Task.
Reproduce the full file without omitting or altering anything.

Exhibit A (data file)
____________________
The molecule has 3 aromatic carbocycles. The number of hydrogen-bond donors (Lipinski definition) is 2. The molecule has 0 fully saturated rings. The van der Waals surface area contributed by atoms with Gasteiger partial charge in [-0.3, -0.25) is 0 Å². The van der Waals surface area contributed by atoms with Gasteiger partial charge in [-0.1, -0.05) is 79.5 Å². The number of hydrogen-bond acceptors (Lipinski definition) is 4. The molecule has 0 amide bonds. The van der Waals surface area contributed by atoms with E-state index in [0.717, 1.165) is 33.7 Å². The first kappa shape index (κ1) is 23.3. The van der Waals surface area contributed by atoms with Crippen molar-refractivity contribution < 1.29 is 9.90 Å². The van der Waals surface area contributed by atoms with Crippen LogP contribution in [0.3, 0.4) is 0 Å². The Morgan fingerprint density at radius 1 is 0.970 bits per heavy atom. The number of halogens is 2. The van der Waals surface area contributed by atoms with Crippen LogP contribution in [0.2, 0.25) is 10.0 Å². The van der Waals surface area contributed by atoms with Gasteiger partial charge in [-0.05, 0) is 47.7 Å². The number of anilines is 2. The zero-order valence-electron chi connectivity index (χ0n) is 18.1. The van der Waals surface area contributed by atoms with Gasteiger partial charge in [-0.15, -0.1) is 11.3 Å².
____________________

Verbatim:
The molecule has 3 aromatic carbocycles. The number of hydrogen-bond donors (Lipinski definition) is 2. The molecule has 0 fully saturated rings. The van der Waals surface area contributed by atoms with Gasteiger partial charge in [-0.3, -0.25) is 0 Å². The van der Waals surface area contributed by atoms with Gasteiger partial charge in [-0.1, -0.05) is 79.5 Å². The number of hydrogen-bond acceptors (Lipinski definition) is 4. The molecule has 0 amide bonds. The van der Waals surface area contributed by atoms with E-state index in [0.717, 1.165) is 33.7 Å². The first kappa shape index (κ1) is 23.3. The van der Waals surface area contributed by atoms with Crippen molar-refractivity contribution < 1.29 is 9.90 Å². The van der Waals surface area contributed by atoms with Crippen LogP contribution in [0.3, 0.4) is 0 Å². The Morgan fingerprint density at radius 1 is 0.970 bits per heavy atom. The number of halogens is 2. The van der Waals surface area contributed by atoms with Crippen LogP contribution in [0.2, 0.25) is 10.0 Å². The van der Waals surface area contributed by atoms with Gasteiger partial charge in [-0.05, 0) is 47.7 Å². The number of anilines is 2. The zero-order valence-electron chi connectivity index (χ0n) is 18.1. The van der Waals surface area contributed by atoms with Gasteiger partial charge in [-0.15, -0.1) is 11.3 Å².